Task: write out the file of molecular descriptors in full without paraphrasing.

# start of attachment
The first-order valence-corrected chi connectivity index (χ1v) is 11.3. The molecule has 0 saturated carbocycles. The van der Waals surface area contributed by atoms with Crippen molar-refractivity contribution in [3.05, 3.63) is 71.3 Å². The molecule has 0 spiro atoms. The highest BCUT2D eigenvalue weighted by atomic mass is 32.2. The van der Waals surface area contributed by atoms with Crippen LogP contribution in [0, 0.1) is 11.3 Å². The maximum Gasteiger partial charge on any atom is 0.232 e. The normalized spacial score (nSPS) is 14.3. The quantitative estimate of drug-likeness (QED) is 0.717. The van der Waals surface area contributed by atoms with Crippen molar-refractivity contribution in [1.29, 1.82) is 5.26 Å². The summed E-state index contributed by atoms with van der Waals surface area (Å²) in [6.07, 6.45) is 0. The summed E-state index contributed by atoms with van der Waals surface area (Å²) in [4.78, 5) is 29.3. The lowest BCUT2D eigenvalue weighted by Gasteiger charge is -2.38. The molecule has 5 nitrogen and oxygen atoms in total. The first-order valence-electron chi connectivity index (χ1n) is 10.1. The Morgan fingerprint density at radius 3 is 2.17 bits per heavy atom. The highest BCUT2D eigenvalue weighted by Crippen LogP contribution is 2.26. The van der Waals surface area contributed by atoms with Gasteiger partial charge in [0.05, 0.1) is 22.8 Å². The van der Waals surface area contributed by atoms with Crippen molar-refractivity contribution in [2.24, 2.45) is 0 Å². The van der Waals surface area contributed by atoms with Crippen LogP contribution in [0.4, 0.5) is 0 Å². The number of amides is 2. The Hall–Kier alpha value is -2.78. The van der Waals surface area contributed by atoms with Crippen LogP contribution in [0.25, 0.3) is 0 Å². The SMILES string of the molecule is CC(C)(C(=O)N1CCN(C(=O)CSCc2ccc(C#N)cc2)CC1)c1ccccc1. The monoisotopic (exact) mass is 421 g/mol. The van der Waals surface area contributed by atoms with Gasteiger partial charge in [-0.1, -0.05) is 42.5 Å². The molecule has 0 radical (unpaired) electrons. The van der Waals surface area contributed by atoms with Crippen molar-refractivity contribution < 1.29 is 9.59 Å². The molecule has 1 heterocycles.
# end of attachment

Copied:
The first-order valence-corrected chi connectivity index (χ1v) is 11.3. The molecule has 0 saturated carbocycles. The van der Waals surface area contributed by atoms with Crippen molar-refractivity contribution in [3.05, 3.63) is 71.3 Å². The molecule has 0 spiro atoms. The highest BCUT2D eigenvalue weighted by atomic mass is 32.2. The van der Waals surface area contributed by atoms with Crippen LogP contribution in [0, 0.1) is 11.3 Å². The maximum Gasteiger partial charge on any atom is 0.232 e. The normalized spacial score (nSPS) is 14.3. The quantitative estimate of drug-likeness (QED) is 0.717. The van der Waals surface area contributed by atoms with Crippen molar-refractivity contribution in [1.29, 1.82) is 5.26 Å². The summed E-state index contributed by atoms with van der Waals surface area (Å²) in [6.07, 6.45) is 0. The summed E-state index contributed by atoms with van der Waals surface area (Å²) in [4.78, 5) is 29.3. The lowest BCUT2D eigenvalue weighted by Gasteiger charge is -2.38. The molecule has 5 nitrogen and oxygen atoms in total. The first-order valence-electron chi connectivity index (χ1n) is 10.1. The Morgan fingerprint density at radius 3 is 2.17 bits per heavy atom. The highest BCUT2D eigenvalue weighted by Crippen LogP contribution is 2.26. The van der Waals surface area contributed by atoms with Gasteiger partial charge in [0.05, 0.1) is 22.8 Å². The van der Waals surface area contributed by atoms with Crippen molar-refractivity contribution in [2.24, 2.45) is 0 Å². The van der Waals surface area contributed by atoms with Crippen LogP contribution in [0.4, 0.5) is 0 Å². The number of amides is 2. The Hall–Kier alpha value is -2.78. The van der Waals surface area contributed by atoms with Crippen LogP contribution in [0.25, 0.3) is 0 Å². The SMILES string of the molecule is CC(C)(C(=O)N1CCN(C(=O)CSCc2ccc(C#N)cc2)CC1)c1ccccc1. The monoisotopic (exact) mass is 421 g/mol. The van der Waals surface area contributed by atoms with Gasteiger partial charge in [-0.1, -0.05) is 42.5 Å². The molecule has 0 radical (unpaired) electrons. The van der Waals surface area contributed by atoms with Crippen molar-refractivity contribution < 1.29 is 9.59 Å². The molecule has 1 heterocycles.